Lagging wholesalers and inflation show weak Canada recovery

Lagging wholesalers and inflation show weak Canada recovery

Lagging wholesalers and inflation show weak Canada recovery Falling wholesale sales and slower than expected inflation add to signs that a drop in crude oil prices is damaging Canada’s economic recovery.

Wholesale sales dropped by 0.6 percent in October from the prior month, the fourth straight decline. Economists surveyed by Bloomberg forecast an increase. Statistics Canada also reported Friday from Ottawa that consumer prices in a so-called core basket of goods also had a surprise decline in November from October, the first time in a year it registered a drop.

The reports suggest Bank of Canada Governor Stephen Poloz’s two interest-rate cuts this year may not be enough to kickstart growth. Inflationary pressures are muted even as the Canadian currency slumped Friday to the lowest since 2004 against its U.S. counterpart.

“Canada doesn’t really have an inflation problem, but it seems to have a growth problem, and we’re reminded of that by the disappointing wholesale sales,” said Jimmy Jean, a strategist in the fixed-income group at Desjardins Capital Markets in Montreal. “If growth doesn’t pick up or continues to disappoint, they are still looking like they might react.”

The central bank cut rates in January and July to 0.5 percent, aiming to pull the year-over-year inflation rate back to its 2 percent target. Although total inflation quickened last month to 1.4 percent in November, from 1 percent in October, the core rate unexpectedly slowed to 2 percent as prices for some items including telephone services fell.

Negative Rates

Poloz opened up more room to cut rates with his Dec. 8 speech saying the floor on his policy interest rate was now probably negative 0.5 percent, versus around 0.25 percent during the global financial crisis, Jean said.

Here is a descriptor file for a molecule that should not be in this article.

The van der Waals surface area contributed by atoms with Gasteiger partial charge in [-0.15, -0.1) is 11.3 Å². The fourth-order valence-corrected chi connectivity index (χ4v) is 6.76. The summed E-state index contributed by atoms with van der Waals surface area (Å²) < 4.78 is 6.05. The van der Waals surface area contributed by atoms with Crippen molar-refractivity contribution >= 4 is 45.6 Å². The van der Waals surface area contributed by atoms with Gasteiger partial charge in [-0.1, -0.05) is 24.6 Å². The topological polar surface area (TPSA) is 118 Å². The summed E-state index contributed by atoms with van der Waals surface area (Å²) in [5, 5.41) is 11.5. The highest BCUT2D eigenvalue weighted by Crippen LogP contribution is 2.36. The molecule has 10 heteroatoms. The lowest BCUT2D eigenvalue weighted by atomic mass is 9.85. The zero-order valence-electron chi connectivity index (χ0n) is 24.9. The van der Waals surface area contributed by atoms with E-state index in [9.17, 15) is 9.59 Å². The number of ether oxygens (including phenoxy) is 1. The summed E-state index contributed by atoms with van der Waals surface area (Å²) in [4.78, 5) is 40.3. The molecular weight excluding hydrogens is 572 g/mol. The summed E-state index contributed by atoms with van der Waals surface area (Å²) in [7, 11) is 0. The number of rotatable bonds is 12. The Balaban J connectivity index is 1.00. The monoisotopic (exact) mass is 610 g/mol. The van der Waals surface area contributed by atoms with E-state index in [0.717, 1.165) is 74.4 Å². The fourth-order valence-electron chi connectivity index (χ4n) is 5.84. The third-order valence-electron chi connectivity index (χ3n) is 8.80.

Inflation has been below Poloz’s 2 percent target for a year and the recovery from a near recession in the first half is hindered by weak exports and record consumer debt burdens. Further evidence of trouble this week included a 1.1 percent decline in October factory sales, including the lowest petroleum and coal product receipts since the 2009 recession.

In the inflation report, much of the quickening of prices in November came from a more modest decline in gasoline prices than previous reports.

Retail gas prices declined 10.6 percent in November from a year earlier, less than the October rate of 17.1 percent. Food inflation also slowed, to 3.4 percent in November from the October rise of 4.1 percent.

“Inflationary pressures in Canada’s economy remain muted,” Leslie Preston, an economist at Toronto-Dominion Bank, wrote in a research note. Yesterday TD pared its Canada growth forecasts through 2017 and moved back its projected timeframe for a central bank rate increase until the end of that year.

Friday’s inflation figures showed that by some measures prices are falling. On a monthly basis, consumer prices fell 0.1 percent in November. The core rate fell 0.3 percent, the first such decline since December 2014.

Economists surveyed by Bloomberg predicted overall monthly prices would rise 0.1 percent and core prices would be little changed. The survey also forecast total inflation would rise 1.5 percent.

Bloomberg News
Greg Quinn